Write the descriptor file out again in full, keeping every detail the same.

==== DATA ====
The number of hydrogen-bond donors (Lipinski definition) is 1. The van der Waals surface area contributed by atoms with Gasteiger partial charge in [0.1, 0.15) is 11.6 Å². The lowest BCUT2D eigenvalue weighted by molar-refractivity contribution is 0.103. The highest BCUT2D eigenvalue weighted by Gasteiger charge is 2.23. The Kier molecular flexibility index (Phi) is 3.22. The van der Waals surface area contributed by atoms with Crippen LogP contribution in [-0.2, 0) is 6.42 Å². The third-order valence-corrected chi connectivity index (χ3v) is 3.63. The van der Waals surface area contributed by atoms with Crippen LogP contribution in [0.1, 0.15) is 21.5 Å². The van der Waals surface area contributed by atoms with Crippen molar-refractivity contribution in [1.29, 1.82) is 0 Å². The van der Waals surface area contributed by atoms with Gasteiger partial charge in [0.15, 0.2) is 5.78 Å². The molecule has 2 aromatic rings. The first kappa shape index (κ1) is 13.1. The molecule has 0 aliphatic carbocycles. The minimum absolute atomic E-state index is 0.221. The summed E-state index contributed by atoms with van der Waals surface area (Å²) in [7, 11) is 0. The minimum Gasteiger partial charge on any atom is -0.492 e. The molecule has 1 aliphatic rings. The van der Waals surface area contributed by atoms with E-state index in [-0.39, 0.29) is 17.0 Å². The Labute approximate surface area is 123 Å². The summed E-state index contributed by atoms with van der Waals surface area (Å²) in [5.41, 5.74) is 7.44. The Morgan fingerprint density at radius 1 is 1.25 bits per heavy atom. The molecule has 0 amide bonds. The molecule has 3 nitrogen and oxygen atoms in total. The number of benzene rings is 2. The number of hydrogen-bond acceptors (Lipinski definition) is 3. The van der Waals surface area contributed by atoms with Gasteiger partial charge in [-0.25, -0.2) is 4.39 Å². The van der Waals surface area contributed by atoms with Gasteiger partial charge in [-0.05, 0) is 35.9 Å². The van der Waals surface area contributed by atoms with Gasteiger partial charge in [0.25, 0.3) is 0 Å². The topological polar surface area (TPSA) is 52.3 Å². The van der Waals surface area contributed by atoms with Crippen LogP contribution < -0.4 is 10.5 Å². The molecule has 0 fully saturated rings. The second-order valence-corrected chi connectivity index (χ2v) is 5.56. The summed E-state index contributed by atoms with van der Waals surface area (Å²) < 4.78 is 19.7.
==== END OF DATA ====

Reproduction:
The number of hydrogen-bond donors (Lipinski definition) is 1. The van der Waals surface area contributed by atoms with Gasteiger partial charge in [0.1, 0.15) is 11.6 Å². The lowest BCUT2D eigenvalue weighted by molar-refractivity contribution is 0.103. The highest BCUT2D eigenvalue weighted by Gasteiger charge is 2.23. The Kier molecular flexibility index (Phi) is 3.22. The van der Waals surface area contributed by atoms with Crippen LogP contribution in [-0.2, 0) is 6.42 Å². The third-order valence-corrected chi connectivity index (χ3v) is 3.63. The van der Waals surface area contributed by atoms with Crippen LogP contribution in [0.1, 0.15) is 21.5 Å². The van der Waals surface area contributed by atoms with Crippen molar-refractivity contribution in [1.29, 1.82) is 0 Å². The van der Waals surface area contributed by atoms with Gasteiger partial charge in [0.15, 0.2) is 5.78 Å². The molecule has 2 aromatic rings. The first kappa shape index (κ1) is 13.1. The molecule has 0 aliphatic carbocycles. The minimum absolute atomic E-state index is 0.221. The summed E-state index contributed by atoms with van der Waals surface area (Å²) in [7, 11) is 0. The minimum Gasteiger partial charge on any atom is -0.492 e. The molecule has 1 aliphatic rings. The van der Waals surface area contributed by atoms with E-state index in [-0.39, 0.29) is 17.0 Å². The Labute approximate surface area is 123 Å². The summed E-state index contributed by atoms with van der Waals surface area (Å²) in [5.41, 5.74) is 7.44. The Morgan fingerprint density at radius 1 is 1.25 bits per heavy atom. The molecule has 0 amide bonds. The molecule has 3 nitrogen and oxygen atoms in total. The number of benzene rings is 2. The number of hydrogen-bond acceptors (Lipinski definition) is 3. The van der Waals surface area contributed by atoms with Gasteiger partial charge in [-0.25, -0.2) is 4.39 Å². The van der Waals surface area contributed by atoms with Gasteiger partial charge in [-0.05, 0) is 35.9 Å². The van der Waals surface area contributed by atoms with Gasteiger partial charge in [0.25, 0.3) is 0 Å². The topological polar surface area (TPSA) is 52.3 Å². The van der Waals surface area contributed by atoms with Crippen LogP contribution < -0.4 is 10.5 Å². The molecule has 0 fully saturated rings. The second-order valence-corrected chi connectivity index (χ2v) is 5.56. The summed E-state index contributed by atoms with van der Waals surface area (Å²) < 4.78 is 19.7.